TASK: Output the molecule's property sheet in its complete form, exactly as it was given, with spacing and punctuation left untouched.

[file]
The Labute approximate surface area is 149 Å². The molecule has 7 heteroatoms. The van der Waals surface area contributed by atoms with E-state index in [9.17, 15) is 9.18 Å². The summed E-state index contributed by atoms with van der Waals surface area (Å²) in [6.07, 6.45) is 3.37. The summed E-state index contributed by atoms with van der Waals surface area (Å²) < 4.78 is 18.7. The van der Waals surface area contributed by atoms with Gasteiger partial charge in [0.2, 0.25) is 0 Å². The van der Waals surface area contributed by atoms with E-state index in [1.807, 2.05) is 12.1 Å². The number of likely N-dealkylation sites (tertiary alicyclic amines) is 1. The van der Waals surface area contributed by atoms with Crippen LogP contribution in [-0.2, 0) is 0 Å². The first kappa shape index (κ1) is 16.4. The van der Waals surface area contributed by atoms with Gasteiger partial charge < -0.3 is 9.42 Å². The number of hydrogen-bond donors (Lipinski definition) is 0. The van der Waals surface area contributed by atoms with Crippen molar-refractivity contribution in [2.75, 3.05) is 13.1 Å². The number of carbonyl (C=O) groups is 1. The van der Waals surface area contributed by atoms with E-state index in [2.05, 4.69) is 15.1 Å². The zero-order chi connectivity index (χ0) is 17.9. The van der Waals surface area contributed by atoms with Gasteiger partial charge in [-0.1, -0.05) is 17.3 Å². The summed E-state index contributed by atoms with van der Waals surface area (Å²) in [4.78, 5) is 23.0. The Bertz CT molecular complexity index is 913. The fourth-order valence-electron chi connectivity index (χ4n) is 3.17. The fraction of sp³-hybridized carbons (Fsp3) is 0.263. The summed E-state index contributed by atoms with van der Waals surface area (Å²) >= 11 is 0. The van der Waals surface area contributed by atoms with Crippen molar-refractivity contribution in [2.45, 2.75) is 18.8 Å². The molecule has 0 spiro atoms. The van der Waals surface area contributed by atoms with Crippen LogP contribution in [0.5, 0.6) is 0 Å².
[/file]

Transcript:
The Labute approximate surface area is 149 Å². The molecule has 7 heteroatoms. The van der Waals surface area contributed by atoms with E-state index in [9.17, 15) is 9.18 Å². The summed E-state index contributed by atoms with van der Waals surface area (Å²) in [6.07, 6.45) is 3.37. The summed E-state index contributed by atoms with van der Waals surface area (Å²) < 4.78 is 18.7. The van der Waals surface area contributed by atoms with Gasteiger partial charge in [0.2, 0.25) is 0 Å². The van der Waals surface area contributed by atoms with E-state index in [1.807, 2.05) is 12.1 Å². The number of likely N-dealkylation sites (tertiary alicyclic amines) is 1. The van der Waals surface area contributed by atoms with Crippen LogP contribution in [-0.2, 0) is 0 Å². The first kappa shape index (κ1) is 16.4. The van der Waals surface area contributed by atoms with Gasteiger partial charge < -0.3 is 9.42 Å². The number of hydrogen-bond donors (Lipinski definition) is 0. The van der Waals surface area contributed by atoms with Crippen molar-refractivity contribution in [2.75, 3.05) is 13.1 Å². The number of carbonyl (C=O) groups is 1. The van der Waals surface area contributed by atoms with E-state index in [2.05, 4.69) is 15.1 Å². The zero-order chi connectivity index (χ0) is 17.9. The van der Waals surface area contributed by atoms with Gasteiger partial charge in [-0.1, -0.05) is 17.3 Å². The summed E-state index contributed by atoms with van der Waals surface area (Å²) in [4.78, 5) is 23.0. The Bertz CT molecular complexity index is 913. The fourth-order valence-electron chi connectivity index (χ4n) is 3.17. The fraction of sp³-hybridized carbons (Fsp3) is 0.263. The summed E-state index contributed by atoms with van der Waals surface area (Å²) >= 11 is 0. The van der Waals surface area contributed by atoms with Crippen molar-refractivity contribution in [2.45, 2.75) is 18.8 Å². The molecule has 0 spiro atoms. The van der Waals surface area contributed by atoms with Crippen LogP contribution in [0.5, 0.6) is 0 Å².